who do not enroll in MCPS; however, they may file a complaint with MSDE.

Legal References
20 U.S.C. 1412(a)(10)
34 CFR 300.130-.144
COMAR 13A.05.01.16B

7. See the Special Education website for sample letter.


Special Education Procedures III-47

DISCIPLINARY PROCEDURES FOR


STUDENTS WITH DISABILITIES
Among the procedural safeguards provided to students
and their parents by IDEA 2004 are provisions relating to
suspension and expulsion and to temporary placement of
special education students in interim alternative educational
settings. Board of Education Policy JGA, Student Discipline,
Montgomery County Public Schools (MCPS) Regulation
JGA-RB, Suspension and Expulsion of an MCPS Student,
and the discipline section of A Students Guide to Rights and
Responsibilities in the Montgomery County Public Schools
recognize that schools must be safe and orderly environments in order for students to learn. These documents also
recognize that suspension or expulsion may be an appropriate disciplinary tool for use with students with disabilities in cases where the students behavior is both disruptive
and detrimental to the operation of the school, provided
the proper procedures are followed. The Office of Special
Education and Student Services (OSESS) developed a checklist to assist schools in ensuring that procedural requirements are implemented when suspending special education
students. Use of the checklist, Suspension or Expulsion of
Students with Disabilities Checklist, is mandatory and must
be used for all suspensions of students with disabilities
(Attachment A).

AUTHORITY OF MCPS
ADMINISTRATORS
Removals of not More than 10
Consecutive Days
First removal during a school year: A student with a disability who violates a code of student conduct may be
removed from his/her current placement to an appropriate interim alternative educational setting, another setting,
or suspended by the local school administrator for up to
ten school days, to the extent such alternatives are applied
to students without disabilities. The procedures set forth in
MCPS Regulation JGA-RB are followed. Services need to be
provided to the student during these 10 school days only if
students without disabilities who are similarly removed are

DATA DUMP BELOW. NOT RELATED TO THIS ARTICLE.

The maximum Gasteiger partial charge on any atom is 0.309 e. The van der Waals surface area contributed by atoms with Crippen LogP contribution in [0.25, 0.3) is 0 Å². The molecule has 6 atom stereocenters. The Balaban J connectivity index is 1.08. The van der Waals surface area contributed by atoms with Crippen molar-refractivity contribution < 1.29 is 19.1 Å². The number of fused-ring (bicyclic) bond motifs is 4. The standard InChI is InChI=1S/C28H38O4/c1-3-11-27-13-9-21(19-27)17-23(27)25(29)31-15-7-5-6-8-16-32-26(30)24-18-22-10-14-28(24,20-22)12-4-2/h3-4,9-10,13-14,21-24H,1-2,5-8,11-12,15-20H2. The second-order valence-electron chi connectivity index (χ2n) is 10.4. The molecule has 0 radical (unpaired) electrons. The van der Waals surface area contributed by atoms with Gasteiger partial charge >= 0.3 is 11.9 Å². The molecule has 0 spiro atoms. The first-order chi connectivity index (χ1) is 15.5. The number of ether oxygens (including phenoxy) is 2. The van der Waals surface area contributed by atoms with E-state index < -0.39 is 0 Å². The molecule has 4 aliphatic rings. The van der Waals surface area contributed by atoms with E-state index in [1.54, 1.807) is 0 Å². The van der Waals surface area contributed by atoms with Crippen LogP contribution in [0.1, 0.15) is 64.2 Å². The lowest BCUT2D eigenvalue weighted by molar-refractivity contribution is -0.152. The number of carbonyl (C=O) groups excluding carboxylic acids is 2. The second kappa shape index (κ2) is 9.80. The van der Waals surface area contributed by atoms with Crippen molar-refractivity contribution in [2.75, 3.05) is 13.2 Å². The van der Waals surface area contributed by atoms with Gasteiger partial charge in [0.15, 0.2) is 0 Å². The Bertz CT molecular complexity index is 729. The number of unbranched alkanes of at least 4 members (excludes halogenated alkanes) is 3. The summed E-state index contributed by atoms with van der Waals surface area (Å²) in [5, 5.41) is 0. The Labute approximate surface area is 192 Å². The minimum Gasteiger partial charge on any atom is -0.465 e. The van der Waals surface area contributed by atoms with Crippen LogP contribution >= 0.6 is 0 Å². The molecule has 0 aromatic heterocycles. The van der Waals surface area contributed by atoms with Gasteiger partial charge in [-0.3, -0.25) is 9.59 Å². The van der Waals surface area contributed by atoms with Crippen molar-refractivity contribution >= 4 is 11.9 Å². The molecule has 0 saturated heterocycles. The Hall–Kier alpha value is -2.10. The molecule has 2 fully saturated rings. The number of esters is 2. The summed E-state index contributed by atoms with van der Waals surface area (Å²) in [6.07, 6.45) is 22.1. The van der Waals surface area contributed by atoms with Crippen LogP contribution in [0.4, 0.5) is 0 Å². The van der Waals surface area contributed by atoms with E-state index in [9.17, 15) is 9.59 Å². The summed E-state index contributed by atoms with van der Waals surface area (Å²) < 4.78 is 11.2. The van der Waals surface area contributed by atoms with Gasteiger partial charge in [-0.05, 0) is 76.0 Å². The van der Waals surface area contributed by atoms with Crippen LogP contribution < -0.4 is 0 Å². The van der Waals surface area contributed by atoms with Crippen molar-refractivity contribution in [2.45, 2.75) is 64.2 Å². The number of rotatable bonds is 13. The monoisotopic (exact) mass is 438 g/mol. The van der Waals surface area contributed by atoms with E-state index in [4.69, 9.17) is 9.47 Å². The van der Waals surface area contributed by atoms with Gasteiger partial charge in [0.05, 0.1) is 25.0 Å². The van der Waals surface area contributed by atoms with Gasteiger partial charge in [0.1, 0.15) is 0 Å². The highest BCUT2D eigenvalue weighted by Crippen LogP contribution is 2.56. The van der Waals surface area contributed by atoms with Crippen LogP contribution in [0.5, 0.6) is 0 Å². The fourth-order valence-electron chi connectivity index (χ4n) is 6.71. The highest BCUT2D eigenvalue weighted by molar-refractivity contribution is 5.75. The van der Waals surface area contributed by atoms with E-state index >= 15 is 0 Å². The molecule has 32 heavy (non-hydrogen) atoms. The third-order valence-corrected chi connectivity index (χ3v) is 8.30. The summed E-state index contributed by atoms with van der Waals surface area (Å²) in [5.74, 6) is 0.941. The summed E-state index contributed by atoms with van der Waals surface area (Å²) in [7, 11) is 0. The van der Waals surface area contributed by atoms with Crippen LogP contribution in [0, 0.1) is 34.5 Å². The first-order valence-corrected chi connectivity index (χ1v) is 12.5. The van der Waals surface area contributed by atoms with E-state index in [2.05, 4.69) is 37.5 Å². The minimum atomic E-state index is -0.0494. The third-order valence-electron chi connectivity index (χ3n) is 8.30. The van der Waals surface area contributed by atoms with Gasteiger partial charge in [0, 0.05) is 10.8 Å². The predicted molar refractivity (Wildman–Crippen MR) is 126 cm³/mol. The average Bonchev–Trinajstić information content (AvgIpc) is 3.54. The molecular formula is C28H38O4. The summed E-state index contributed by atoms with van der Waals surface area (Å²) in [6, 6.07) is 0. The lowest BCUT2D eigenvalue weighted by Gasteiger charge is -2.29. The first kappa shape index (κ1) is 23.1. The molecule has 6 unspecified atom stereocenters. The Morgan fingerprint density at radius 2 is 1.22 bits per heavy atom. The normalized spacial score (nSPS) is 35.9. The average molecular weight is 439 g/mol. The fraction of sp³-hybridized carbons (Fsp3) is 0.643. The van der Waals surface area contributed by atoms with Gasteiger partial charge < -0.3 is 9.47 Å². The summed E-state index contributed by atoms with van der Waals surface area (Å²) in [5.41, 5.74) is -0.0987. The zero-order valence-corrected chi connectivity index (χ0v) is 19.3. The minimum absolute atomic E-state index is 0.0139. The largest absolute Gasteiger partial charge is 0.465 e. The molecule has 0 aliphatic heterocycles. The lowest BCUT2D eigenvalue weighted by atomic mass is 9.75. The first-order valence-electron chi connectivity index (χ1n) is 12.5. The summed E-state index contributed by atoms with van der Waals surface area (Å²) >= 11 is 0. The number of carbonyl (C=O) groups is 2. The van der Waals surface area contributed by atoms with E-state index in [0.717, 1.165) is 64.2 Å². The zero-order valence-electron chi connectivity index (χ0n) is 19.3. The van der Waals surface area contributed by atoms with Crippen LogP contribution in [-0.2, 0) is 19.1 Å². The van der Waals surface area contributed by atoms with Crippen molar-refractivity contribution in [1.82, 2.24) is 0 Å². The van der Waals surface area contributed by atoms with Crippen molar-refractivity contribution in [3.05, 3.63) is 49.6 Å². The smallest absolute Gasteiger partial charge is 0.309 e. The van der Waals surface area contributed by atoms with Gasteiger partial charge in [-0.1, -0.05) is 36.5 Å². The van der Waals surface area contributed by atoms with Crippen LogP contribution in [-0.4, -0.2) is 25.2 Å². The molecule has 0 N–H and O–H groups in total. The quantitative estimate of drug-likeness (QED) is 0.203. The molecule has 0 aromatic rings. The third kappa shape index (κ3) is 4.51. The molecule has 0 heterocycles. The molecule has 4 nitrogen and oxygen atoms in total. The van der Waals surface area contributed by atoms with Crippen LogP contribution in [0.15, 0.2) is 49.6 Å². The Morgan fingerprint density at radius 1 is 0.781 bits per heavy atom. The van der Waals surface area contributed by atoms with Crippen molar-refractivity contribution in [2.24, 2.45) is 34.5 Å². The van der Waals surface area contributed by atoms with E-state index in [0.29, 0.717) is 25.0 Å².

provided services.
Subsequent removals during a school year: A student with
a disability who violates a code of student conduct and
who has already been suspended for 10 school days may
be removed from his/her current placement for additional
removals of not more than ten consecutive school days
in the same school year for separate incidents of misconduct, as long as these removals do not constitute a change of
placement. During these subsequent removals, the student
must receive educational services, so as to enable him/her to
continue to participate in the general education curriculum,
although in another setting, and to progress toward meeting the goals set out in his/her Individualized Education
Program (IEP); and receive, as appropriate, a functional

behavioral assessment (FBA) and behavioral intervention (BIP) services and modifications that are designed to
address the behavior violation so that it does not recur.
Pursuant to Maryland regulations, the IEP team determines
appropriate services when the student has been removed
from the educational setting for more than 10 school days.
In cases where the IEP team meeting cannot be scheduled
before the 11th day of removal, the principal, in consultation
with the students teachers determine appropriate services
until an IEP team can convene.
Note: Under state regulations, the instructional setting
for the provision of educational services to the student
as a result of a disciplinary removal may not be the students home. As such, students with disabilities may not
be placed on Home and Hospital Instruction as part of the
disciplinary process.

Removals of More Than 10 School Days


Following the procedures set forth in MCPS Regulation
JGA-RB, with appropriate authorization, a student with a
disability who violates a code of student conduct may be
removed from his/her current placement to an appropriate
interim alternative educational setting, another setting, or
suspended by the local school administrator for more than
10 school days to the extent such alternatives are applied to
students without disabilities. Any removal of more than ten
school days constitutes a change of placement and requires
a manifestation determination within 10 school days of the
decision to change the students placement.

Special Circumstances
For certain infractions involving weapons, illegal drugs, and
serious bodily injury inflicted upon another person, IDEA
2004 permits a local school administrator to remove a student with a disability to an interim alternative educational
setting (IAES) for up to 45 school days. This action may be
taken without regard to whether the behavior is determined
to be a manifestation of the students disability. The IAES
must be determined by an IEP team and permit the student